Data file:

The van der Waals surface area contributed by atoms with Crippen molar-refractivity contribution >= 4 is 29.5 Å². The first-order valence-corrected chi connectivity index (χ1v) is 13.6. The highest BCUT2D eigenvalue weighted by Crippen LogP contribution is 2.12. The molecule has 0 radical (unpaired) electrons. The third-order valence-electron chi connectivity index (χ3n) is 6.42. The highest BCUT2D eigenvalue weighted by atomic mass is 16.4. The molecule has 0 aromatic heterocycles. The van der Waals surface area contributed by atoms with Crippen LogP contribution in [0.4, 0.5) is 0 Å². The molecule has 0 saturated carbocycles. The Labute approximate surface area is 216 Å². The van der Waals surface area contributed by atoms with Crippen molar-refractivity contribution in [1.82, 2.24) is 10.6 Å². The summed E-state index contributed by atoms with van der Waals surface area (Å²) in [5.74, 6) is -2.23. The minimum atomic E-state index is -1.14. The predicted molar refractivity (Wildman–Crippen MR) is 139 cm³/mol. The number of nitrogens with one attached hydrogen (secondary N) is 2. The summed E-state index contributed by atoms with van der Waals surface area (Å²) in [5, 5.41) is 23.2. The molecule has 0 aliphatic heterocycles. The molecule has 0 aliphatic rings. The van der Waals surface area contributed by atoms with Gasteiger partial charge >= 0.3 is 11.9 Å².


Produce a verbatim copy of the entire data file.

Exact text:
The van der Waals surface area contributed by atoms with Crippen molar-refractivity contribution >= 4 is 29.5 Å². The first-order valence-corrected chi connectivity index (χ1v) is 13.6. The highest BCUT2D eigenvalue weighted by Crippen LogP contribution is 2.12. The molecule has 0 radical (unpaired) electrons. The third-order valence-electron chi connectivity index (χ3n) is 6.42. The highest BCUT2D eigenvalue weighted by atomic mass is 16.4. The molecule has 0 aromatic heterocycles. The van der Waals surface area contributed by atoms with Crippen LogP contribution in [0.4, 0.5) is 0 Å². The molecule has 0 saturated carbocycles. The Labute approximate surface area is 216 Å². The van der Waals surface area contributed by atoms with Crippen molar-refractivity contribution in [1.82, 2.24) is 10.6 Å². The summed E-state index contributed by atoms with van der Waals surface area (Å²) in [5.74, 6) is -2.23. The minimum atomic E-state index is -1.14. The predicted molar refractivity (Wildman–Crippen MR) is 139 cm³/mol. The number of nitrogens with one attached hydrogen (secondary N) is 2. The summed E-state index contributed by atoms with van der Waals surface area (Å²) in [5, 5.41) is 23.2. The molecule has 0 aliphatic heterocycles. The molecule has 0 aliphatic rings. The van der Waals surface area contributed by atoms with Gasteiger partial charge >= 0.3 is 11.9 Å².